7. Would platinum status count as a year of platinum for lifetime purposes. If so, you could get 2 years of credit with only having the card 1 year. How about the 25 nights?

  8. I’ve got 7 years of Plat status and not looking to spend a whole lot more time chasing it the hard way. The only incentive here for this card would be to get those last 3 years of Plat with the card and never have to worry about status again at a hotel. Even if delivery of benefits is spotty.

  9. Seems to be a further sign that play at Marriott is the new gold. As a lifetime plat this would actually cause me to drop the card if I had it.

  10. Marriott has played the game that Delta and American and United have done: create additional elite tiers that in the aggregate effectively dilute the status of the legacy elite tiers. Hyatt has also done this with what it did in going from a Platinum+Diamond arrangement to a Discoverist+Explorist+Globalist arrangement where elite status benefit allocations were adjusted so that a smaller proportion of the guests would get the valuable benefits from elite status levels.

    The old Starwood and Marriott Platinum is getting diluted down and eventually Titanium too may end up not being spared entirely either. In some ways, due to the hotel properties, even Titanium isn’t worth what it used to be for Titanium members.

    The more the hotels and airlines devalue the loyalty programs, the more extremely these programs and their bank card partners have to enrich the card offer in at least nominal terms. And then in turn, the programs further devalue and the inflation spiral goes crazy to the detriment of the programs’ longest term and historically most loyal customers.

    The inflation game can be played, but eventually it could turn out to be like Green Stamps way more and even perhaps sooner than the loyalty program afficiandos would have expected. Guess what can kill this game even faster? If the merchant feee on card transactions are capped at much lower levels than now and that comes sooner than later.

  11. The current card’s Gold status and 50k cert are pretty naff. The $650 card will certainly be a luxury!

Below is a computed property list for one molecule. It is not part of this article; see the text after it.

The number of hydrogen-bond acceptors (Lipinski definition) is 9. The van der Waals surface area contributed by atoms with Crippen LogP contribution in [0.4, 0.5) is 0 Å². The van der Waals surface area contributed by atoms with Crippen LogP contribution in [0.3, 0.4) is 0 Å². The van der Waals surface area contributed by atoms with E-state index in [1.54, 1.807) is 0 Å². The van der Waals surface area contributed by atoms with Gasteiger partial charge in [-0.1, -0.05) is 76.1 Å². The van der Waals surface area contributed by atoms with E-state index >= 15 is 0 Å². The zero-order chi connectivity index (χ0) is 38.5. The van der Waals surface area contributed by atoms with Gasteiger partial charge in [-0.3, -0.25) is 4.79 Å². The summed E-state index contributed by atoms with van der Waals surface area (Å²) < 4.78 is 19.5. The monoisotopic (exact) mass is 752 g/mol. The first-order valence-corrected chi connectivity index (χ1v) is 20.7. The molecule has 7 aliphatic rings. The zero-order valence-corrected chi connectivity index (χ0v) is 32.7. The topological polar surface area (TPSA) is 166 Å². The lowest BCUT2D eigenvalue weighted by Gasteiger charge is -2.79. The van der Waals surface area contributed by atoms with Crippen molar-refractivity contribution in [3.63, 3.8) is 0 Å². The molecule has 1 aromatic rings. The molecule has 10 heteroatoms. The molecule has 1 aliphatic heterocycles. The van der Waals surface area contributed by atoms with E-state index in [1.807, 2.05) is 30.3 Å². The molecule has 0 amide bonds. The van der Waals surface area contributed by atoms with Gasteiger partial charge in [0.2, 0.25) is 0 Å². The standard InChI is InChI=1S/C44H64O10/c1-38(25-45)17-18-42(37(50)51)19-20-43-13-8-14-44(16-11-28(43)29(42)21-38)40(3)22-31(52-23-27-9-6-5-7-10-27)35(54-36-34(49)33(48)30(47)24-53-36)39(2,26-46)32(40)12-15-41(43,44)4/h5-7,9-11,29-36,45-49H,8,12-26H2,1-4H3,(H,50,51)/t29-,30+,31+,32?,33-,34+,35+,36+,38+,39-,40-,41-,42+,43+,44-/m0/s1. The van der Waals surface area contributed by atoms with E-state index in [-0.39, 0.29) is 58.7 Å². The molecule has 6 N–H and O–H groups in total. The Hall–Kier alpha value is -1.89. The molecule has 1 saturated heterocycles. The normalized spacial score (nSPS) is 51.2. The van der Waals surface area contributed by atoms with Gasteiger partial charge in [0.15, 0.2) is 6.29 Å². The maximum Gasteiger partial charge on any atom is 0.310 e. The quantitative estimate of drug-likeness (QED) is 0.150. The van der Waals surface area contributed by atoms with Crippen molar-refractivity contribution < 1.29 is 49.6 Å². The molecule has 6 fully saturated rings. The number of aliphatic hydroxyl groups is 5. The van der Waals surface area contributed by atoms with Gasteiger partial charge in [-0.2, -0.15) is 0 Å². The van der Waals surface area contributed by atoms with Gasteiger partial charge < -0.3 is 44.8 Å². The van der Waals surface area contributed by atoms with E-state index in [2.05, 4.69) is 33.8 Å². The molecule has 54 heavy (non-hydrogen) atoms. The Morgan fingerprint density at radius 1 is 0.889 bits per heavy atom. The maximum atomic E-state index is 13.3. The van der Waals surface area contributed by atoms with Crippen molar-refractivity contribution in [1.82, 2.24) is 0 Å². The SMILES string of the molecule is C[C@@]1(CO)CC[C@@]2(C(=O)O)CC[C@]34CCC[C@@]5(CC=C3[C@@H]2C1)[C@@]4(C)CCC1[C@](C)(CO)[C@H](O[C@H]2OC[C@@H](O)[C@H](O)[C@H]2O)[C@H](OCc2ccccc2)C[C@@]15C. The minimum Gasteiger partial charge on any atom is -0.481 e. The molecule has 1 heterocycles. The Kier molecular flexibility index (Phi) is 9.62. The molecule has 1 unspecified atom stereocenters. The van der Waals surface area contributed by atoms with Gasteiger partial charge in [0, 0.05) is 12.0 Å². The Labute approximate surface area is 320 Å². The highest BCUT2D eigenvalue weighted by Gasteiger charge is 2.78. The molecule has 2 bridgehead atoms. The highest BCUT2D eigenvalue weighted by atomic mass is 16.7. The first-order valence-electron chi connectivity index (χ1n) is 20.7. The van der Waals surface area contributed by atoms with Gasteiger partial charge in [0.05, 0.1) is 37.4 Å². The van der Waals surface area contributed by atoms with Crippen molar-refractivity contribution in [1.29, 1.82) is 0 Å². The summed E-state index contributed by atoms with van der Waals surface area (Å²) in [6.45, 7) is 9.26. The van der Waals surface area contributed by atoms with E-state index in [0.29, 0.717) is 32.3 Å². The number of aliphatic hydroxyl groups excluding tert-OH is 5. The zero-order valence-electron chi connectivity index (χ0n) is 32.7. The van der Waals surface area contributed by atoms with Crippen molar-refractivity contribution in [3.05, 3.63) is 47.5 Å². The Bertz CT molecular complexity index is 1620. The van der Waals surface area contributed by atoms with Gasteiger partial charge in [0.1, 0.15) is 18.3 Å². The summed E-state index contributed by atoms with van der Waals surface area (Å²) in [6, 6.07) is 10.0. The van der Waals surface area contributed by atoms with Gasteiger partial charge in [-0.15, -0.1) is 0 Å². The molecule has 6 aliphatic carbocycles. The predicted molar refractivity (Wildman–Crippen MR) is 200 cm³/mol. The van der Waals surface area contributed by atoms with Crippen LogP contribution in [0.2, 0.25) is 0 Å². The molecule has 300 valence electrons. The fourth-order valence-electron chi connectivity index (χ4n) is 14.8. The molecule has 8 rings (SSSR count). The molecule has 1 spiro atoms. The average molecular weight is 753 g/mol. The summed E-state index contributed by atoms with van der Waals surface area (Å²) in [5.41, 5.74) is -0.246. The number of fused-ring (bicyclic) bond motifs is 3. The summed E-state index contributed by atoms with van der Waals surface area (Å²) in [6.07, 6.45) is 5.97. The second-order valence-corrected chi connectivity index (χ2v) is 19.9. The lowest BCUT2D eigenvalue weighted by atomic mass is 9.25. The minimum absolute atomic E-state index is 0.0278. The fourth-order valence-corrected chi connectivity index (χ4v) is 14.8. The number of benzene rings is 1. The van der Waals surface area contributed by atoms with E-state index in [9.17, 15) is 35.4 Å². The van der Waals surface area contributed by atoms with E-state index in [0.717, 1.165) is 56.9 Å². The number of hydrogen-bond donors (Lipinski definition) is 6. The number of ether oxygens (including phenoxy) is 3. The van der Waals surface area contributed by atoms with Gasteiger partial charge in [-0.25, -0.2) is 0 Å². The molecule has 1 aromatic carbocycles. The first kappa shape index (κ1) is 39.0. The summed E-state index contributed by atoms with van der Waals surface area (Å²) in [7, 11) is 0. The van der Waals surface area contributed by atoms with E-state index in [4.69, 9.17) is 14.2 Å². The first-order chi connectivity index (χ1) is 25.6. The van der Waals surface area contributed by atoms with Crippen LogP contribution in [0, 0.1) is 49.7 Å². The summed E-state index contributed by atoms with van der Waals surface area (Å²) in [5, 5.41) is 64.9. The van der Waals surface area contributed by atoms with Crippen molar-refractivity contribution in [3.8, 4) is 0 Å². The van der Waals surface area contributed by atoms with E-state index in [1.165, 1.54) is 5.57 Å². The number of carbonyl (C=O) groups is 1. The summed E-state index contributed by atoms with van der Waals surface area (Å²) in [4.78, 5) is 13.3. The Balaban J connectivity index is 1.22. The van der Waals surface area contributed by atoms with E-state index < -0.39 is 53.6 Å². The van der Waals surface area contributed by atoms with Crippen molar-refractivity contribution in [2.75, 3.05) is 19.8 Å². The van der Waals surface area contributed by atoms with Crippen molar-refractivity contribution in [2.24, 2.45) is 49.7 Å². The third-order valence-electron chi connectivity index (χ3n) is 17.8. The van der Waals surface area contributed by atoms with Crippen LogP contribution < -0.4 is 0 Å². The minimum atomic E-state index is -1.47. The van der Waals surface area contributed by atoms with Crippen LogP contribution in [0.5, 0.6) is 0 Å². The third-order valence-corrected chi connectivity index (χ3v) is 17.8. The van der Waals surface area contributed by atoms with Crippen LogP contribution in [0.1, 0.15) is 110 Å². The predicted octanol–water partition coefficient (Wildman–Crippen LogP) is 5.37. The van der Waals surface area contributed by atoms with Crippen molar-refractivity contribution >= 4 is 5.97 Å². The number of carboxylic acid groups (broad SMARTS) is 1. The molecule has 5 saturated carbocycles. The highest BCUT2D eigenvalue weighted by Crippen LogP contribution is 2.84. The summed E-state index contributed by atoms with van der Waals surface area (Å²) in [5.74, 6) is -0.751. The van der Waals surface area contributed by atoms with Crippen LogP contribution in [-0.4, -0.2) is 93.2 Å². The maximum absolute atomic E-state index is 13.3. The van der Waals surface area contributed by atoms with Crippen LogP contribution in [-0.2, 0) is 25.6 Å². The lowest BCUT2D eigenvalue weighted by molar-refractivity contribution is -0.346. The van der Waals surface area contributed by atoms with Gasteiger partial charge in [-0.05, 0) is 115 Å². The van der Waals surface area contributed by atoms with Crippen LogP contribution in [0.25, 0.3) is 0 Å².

12. Frankly, I think the Marriott Bonvoy Brilliant is the most overrated card in American Express’ portfolio. The only value in Marriott points is in transferring to airlines, and even then there are better options. As others have stated, Marriott simply cannot be bothered to enforce their own standards and T&C for elite members. It’s telling that I’ve had better luck with IHG honoring elite status than Marriott in the last several months. Think about that. Marriott’s CEO even said the quiet part out loud and said he doesn’t care for guests (and implicitly, for Bonvoy).

    If American Express really wants to hold onto Bonvoy cardholders, the best they could do is create a loophole in their own rules and allow product changes away from the Bonvoy portfolio.

  13. Yikes, effectively a $350 annual charge in exchange for what is effectively a prepaid hotel room *after your first anniversary of holding the card* and Platinum status? Especially since you won’t get the suite upgrades (such as they are) unless you stay 25+ nights?

    I’d have to say it’s a no from me. An effective $150 for a room night (current fee schedule) means even if I have to throw it away on an airport room for a one night stay it’s not a disaster (and I can basically combine the $300 plus room night for a weekend or three day stay somewhere for $450) but $350 for that night is another story.

  14. – The card would keep Priority Pass access.
    – The card would NOT have Centurion Lounge access.
    – Platinum status given by the card DOES count towards lifetime years and annually granted elite night credits DO count towards lifetime elite night credit total.

    Elite status is worthless. Lifetime elite status is worthless. Out of it all, you’re looking for breakfast and room upgrades — but, see if you actually receive them.

    – As Gary has pointed out, with the reopening of on-property restaurants post-COVID, properties are only offering lunch and dinner. So, without breakfast, properties will give 1000 points — valued at $6 to $10. Depending, some properties stand to save as much as $2 million per year with this move. This tactic guts any value in the breakfast elite status benefit. Outside the US, it is still worth it.